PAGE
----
Recursive algorithm Interview Questions | Glassdoor

# Recursive algorithm Interview Questions

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## Recursive algorithm Interview Questions

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May 8, 2010

Feb 7, 2011
 Implement a power function to raise a double to an int power, including negative powers.11 AnswersCould be implemented many ways. I got the feeling that the interviewer wanted to see you approach the problem in multiple ways and demonstrate confidence in your math and recursive skills.#include #include #define MAX_ARRAY_LENGTH 256 double power(double, unsigned int); int main(int argc, char** argv) { double a = atof(argv); int b = atoi(argv); double result = power(a, b >> 31 == 0 ? b : -b); if ((unsigned int) b >> 31 == 1) { result = 1 / result; } printf("%f\n", result); return 0; } double power(double a, unsigned int b) { switch (b) { case 0: return 1.0; case 1: return a; default: return (b & 1) == 0 ? power(a * a, b >> 1) : power(a * a, b >> 1) * a; } }c implementation of the above (no recursion): int ipow(int base, int exp){ int result = 1; while(exp){ if(exp & 1) { result *= exp; } exp >>= 1; base *= base; } return result; }Show More Responsesint power(double n, int exp) { bool npower = (exp < 0) ? true : false; double result = 1; exp = abs(exp); // get the absolute value for (int i = 0; i < exp; i++) { if (npower) { result = result/n; } else { result = result*n; } } return result; }C# code verified: static double Power(double d, int exp) { if (d == 0 || exp == 0) { if (exp >= 0) { return 1; } else { return double.PositiveInfinity; } } int expAbs = Math.Abs(exp); double res = d; for (int i = 1; i 0) ? (res) : (1 / res); }double power(double x, int y) { if(y == 0) return 1; int sign = 1; if(y < 0) sign = -1; y = abs(y); double d = power(x, y/2); if(y%2 == 0) d = d*d; else d = x*d*d; if(sign == -1) return 1.0/d; else return d; }I am surprised that not a single person here had noticed that the guy asked to raise a DOUBLE to a given power. Men, double are not integers. Their exponent is stored in a part of their binary representation. If you multiply n times a double you will make n times a rounding error and n useless calculations. Just changed the binary part of the double that is related to its exponent, and here it is, your double has been raised to a given power, a you absolutely lost no precision, and you've made 0 calculations. This is basic stuff, every university teaches that to its students... floating numbers representation...I believe interviewer is expecting for this public static double Power(double x, int y) { double result = 1; bool isNegative = y 0) { if ((y & 1) > 0) { result *= x; } y = (y >> 1); x *= x; } if (isNegative) result = 1 / result; return result; }Verified C# static double Pow(double b, double exp) { if (exp == 0) return 1; else if (exp > 0) return b * Pow(b, exp - 1); else return 1 / Pow(b, -exp); } Does it get more compact?TD's answer is interesting, but not very useful. If you actually try it you'll find that since the double's base is 2, any changes to the exponent portion approximately multiply (or divide) numbers by a power of two. I say approximately here, since TD forgot to mention that the number itself isn't stored in float point numbers, only the digits after the implied 1. So yes, it's important to know how floating point numbers work, but modifying the exponent portion of a floating point number is a fundamentally incorrect solution.public double power(double num, int exp) { if(exp == 0) return 1; double res = 1; for(int e=Math.abs(exp);e>0;num*=num,e>>=1) { if( (e&1) == 1) res *= num; } return (exp>0)?res:1.0/res; }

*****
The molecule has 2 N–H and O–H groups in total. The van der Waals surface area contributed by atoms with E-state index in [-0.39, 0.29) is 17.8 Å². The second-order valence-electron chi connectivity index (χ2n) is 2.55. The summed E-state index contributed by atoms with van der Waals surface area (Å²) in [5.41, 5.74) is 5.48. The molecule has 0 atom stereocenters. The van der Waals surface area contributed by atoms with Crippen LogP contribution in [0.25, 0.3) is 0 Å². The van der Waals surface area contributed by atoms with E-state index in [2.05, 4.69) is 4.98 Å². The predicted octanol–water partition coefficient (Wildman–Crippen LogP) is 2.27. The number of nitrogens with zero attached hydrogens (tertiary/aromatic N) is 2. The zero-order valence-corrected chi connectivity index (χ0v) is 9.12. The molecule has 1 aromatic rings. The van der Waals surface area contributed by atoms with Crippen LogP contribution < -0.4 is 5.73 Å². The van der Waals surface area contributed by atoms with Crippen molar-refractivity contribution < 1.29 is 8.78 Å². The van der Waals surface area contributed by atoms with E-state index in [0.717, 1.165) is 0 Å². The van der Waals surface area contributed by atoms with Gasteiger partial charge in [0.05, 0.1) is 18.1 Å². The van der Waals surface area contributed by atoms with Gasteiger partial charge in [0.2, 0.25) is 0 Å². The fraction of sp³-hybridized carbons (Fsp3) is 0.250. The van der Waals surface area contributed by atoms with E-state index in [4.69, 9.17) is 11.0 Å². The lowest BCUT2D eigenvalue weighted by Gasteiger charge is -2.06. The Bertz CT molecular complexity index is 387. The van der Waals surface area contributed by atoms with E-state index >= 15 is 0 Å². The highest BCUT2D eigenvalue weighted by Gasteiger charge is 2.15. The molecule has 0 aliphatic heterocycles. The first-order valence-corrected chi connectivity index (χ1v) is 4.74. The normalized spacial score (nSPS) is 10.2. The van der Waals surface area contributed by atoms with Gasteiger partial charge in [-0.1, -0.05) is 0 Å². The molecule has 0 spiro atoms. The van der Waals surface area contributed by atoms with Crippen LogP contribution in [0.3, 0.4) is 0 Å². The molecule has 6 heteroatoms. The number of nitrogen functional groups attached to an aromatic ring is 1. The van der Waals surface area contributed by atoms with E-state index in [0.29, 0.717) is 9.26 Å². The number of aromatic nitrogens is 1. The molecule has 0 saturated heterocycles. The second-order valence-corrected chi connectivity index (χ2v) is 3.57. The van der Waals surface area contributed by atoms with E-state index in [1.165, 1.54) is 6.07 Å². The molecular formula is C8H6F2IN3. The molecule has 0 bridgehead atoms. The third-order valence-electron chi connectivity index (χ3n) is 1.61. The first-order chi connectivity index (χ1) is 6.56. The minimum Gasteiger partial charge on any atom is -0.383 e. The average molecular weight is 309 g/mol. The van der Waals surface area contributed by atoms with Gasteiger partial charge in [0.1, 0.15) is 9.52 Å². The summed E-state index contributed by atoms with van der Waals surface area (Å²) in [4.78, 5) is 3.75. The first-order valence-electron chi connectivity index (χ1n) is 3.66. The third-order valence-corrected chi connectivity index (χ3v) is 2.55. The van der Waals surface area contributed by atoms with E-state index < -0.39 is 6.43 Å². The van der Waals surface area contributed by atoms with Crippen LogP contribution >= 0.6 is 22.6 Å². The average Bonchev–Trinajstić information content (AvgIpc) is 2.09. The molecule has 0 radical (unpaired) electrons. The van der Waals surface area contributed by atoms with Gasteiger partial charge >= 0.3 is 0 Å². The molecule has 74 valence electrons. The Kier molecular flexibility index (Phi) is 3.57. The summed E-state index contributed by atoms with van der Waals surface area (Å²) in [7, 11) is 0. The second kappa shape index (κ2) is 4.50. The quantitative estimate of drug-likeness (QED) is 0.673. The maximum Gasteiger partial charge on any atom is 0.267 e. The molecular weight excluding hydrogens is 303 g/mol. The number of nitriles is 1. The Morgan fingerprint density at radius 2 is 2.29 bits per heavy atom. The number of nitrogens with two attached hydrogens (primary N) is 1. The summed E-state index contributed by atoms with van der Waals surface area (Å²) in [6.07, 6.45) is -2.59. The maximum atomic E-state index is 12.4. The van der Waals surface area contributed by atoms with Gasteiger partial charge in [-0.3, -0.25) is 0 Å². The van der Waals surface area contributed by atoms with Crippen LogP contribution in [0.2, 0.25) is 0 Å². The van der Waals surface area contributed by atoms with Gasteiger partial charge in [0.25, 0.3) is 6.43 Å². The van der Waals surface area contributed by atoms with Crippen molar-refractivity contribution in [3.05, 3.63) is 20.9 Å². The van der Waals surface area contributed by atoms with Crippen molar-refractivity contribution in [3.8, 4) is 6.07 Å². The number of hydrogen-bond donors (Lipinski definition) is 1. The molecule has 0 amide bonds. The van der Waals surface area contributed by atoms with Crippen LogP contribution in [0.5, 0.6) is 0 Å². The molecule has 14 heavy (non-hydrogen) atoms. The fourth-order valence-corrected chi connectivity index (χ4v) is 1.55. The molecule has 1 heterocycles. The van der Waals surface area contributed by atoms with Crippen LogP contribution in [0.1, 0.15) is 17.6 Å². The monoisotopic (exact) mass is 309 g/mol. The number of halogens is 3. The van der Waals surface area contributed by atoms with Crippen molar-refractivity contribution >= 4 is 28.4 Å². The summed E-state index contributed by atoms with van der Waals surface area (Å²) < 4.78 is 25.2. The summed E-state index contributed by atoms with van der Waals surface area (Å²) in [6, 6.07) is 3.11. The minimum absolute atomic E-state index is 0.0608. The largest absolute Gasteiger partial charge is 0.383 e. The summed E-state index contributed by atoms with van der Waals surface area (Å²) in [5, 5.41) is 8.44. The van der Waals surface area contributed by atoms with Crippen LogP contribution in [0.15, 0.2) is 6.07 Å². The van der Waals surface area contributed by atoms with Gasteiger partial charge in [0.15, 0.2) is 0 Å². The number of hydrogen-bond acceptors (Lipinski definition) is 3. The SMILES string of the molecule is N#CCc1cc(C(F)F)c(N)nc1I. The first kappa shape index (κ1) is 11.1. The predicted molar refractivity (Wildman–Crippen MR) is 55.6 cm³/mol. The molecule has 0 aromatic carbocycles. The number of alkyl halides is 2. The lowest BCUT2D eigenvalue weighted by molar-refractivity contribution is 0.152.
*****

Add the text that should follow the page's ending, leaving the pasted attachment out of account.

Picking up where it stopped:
May 9, 2012

Apr 27, 2012
 Write a program that given 4 coin denominations and a dollar amount finds the best way to express that amount using the coins given. I.e. you have coins with denominations of 1c, 7c, 13c,19c and you have to express \$2.12 with the least number of coins. There is always a 1c coin but the other 3 are arbitrary.6 AnswersTurns out , this problem only has an elegant solution when the coin denominations are divisible by each other, such as the US coins (1, 5, 10, 25). Otherwise, it requires a (slightly optimized) brute force algorithm. I was told so by the interviewer after struggling with it using different approaches for about 40 minutes.If you have a coin of value 1, you can use a greedy algorithm: always select the most valued coin, until you have less money left that this value. Remove the coin, try again with less coins and the money left. Otherwise, just bruteforce and memoization, to implement a simple dynamic programming approach where you want to minimize the number of coins used, caching on the amount of money left to divide.Greedy algorithm is not right at all for general cases. This is a very classical questioin. If you fail on this question, I would say that it is probably your fault.Show More ResponsesIn all my years of giving and receiving interview questions I have never seen this one. It is definitely NOT a classical programming problem. Asking whether a candidate knows of an obscure academic puzzle does not sound like a good interview question.int main() { int currency[] = {19,13,7,1}; int money = 212; int i=0; int div=0; while (money>0) { div = money/currency[i]; money = money%currency[i]; if(div>0) { coutIt is a classical programming question that derives from the first fit decreasing algorithm in discrete (decision) mathematics.